All your bags are packed, you’re ready to go, a taxi is waiting outside your door… Now you’re ready for air travel! But you still have a ways until you reach your destination, with the possibility of hick-ups that could damper your trip. Want to hear how to turn your flying adventure into smooth sailing? Then check out these ten tips to improve your air travel experience.

10] Have all of your documents prepared. Be certain that the name on your reserved ticket is how it appears on your ID card and, if you’re flying abroad, keep that passport handy. For some countries, you’ll need a visa. And for others, you’ll need at least two blank pages available in your passport for clearance. [3] Know where you’re flying to and what their regulations are. You don’t want to be stuck stateside when you’ve been planning your tropical getaway for months.

9] RSVP a good seat. If you’re riding coach, don’t get stuck in the middle! Choose your seats in advance in an area of the plane that offers more leg more. This will improve your flying more astronomically. Where’s the best place to sit? In an aisle seat near the back of the plane; you just might get a seat with no one sitting next to you. [2]


8] When it comes to your luggage, make it stand out from the others. US Airways customer-service supervisor Chris Gossner advises, “When passengers use the ribbons and bows, they can be torn off in the transporting process.” [1] Instead, opt out for the typical black, and pick a bright colored or patterned luggage. Now you’ll spend less time gawking at baggage claim.

7] Organize your carryon to make it checkpoint friendly. If you plan on bringing an array of electronics, keep them together in one layer; for snacks, another layer. This way, when it’s your turn to clear security, you’ll spend less time rummaging through your bag, and so will the TSA. “When things are tossed in haphazardly or jumbled together, we spend more time determining what they are [from the X-ray] and have to manually check bags,” says TSA spokesperson, Sterling Payne. [1] Besides, we don’t want to be those people holding everyone else up, do we?

6] Double check your bags before you leave for the airport. No one wants to get held up at security because they innocently forgot about the nail clippers hiding in the side pocket of their luggage!


5] BYOB – bring your own blanket. Those airline blankets appear clean in new when tucked into a sleeve of plastic, but former US Airways flight attendant, Sarah Scott says to, “steer clear of the blankets and pillows. They’re only washed when they look dirty.” [1] Good thing the Wings Flying Hoodie is made of 100% cotton and comes with a detachable inflatable pillow. Now you’ll stay warm and the neck support will help you obtain better in flight sleep.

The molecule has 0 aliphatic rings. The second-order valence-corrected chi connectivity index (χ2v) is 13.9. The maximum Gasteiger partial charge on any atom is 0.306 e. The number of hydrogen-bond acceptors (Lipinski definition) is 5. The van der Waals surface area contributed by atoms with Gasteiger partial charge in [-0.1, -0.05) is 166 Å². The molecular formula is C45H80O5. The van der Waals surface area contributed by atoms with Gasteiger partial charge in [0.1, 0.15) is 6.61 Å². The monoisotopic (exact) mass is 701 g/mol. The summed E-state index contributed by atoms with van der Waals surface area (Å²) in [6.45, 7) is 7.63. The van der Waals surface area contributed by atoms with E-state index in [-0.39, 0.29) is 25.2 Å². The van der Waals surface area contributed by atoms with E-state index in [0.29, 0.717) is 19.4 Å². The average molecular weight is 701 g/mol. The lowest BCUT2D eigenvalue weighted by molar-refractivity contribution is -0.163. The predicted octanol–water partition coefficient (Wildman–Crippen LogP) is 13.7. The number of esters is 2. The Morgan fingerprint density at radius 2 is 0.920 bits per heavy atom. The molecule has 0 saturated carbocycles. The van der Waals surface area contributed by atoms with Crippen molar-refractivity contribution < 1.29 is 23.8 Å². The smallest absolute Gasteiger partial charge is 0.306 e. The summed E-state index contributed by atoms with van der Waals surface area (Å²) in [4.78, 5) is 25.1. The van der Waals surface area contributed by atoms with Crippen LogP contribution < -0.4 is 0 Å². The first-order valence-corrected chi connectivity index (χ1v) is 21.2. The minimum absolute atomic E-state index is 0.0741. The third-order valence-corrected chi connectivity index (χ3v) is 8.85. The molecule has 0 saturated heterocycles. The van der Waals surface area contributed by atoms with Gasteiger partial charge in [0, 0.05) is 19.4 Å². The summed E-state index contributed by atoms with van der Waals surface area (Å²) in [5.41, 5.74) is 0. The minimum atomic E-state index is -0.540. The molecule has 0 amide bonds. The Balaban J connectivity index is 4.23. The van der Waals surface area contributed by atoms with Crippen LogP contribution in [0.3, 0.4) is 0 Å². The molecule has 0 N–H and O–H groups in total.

4] Stow your carryon near your seat. No matter how tempting it is to throw your bag in the first overhead compartment you pass, just, don’t. People will then be forced to migrate down the plane for an open bin. This only slows down the already slow process of boarding and de-boarding the plane.

3] Whoops, you missed your connecting flight and now there’s a line of angry flyers crowding the desk agent. You’re probably better off calling your airline’s 1-800 number. You’ll be able to speak with someone faster and someone less frazzled than that poor desk agent. [3]

2] Ask for help. You’d be surprised how more quickly you can reach your destination when you simply ask for help. Does security look backed up? Ask someone if there’s any additional lines you can go through. Was your flight cancelled and you’re stuck at the airport all night? Most airlines should offer complimentary hotel room for your inconvenience. Ask any desk agent with your airline what your options are.

1] Above all else, remain calm. Children will cry, flights will be delayed or cancelled, over bookings will occur – but try to roll with the punches. Courtesy and a smile will get you much further, and quicker, than a short temper. Have a pleasant flight!



Sources:
1) http://www.realsimple.com/work-life/travel/tips-air-travel-insiders-10000001718076/page2.html
2) http://lifehacker.com/5561002/top-10-strategies-for-surviving-airports-and-airplanes
3) http://travel.yahoo.com/p-interests-22558463

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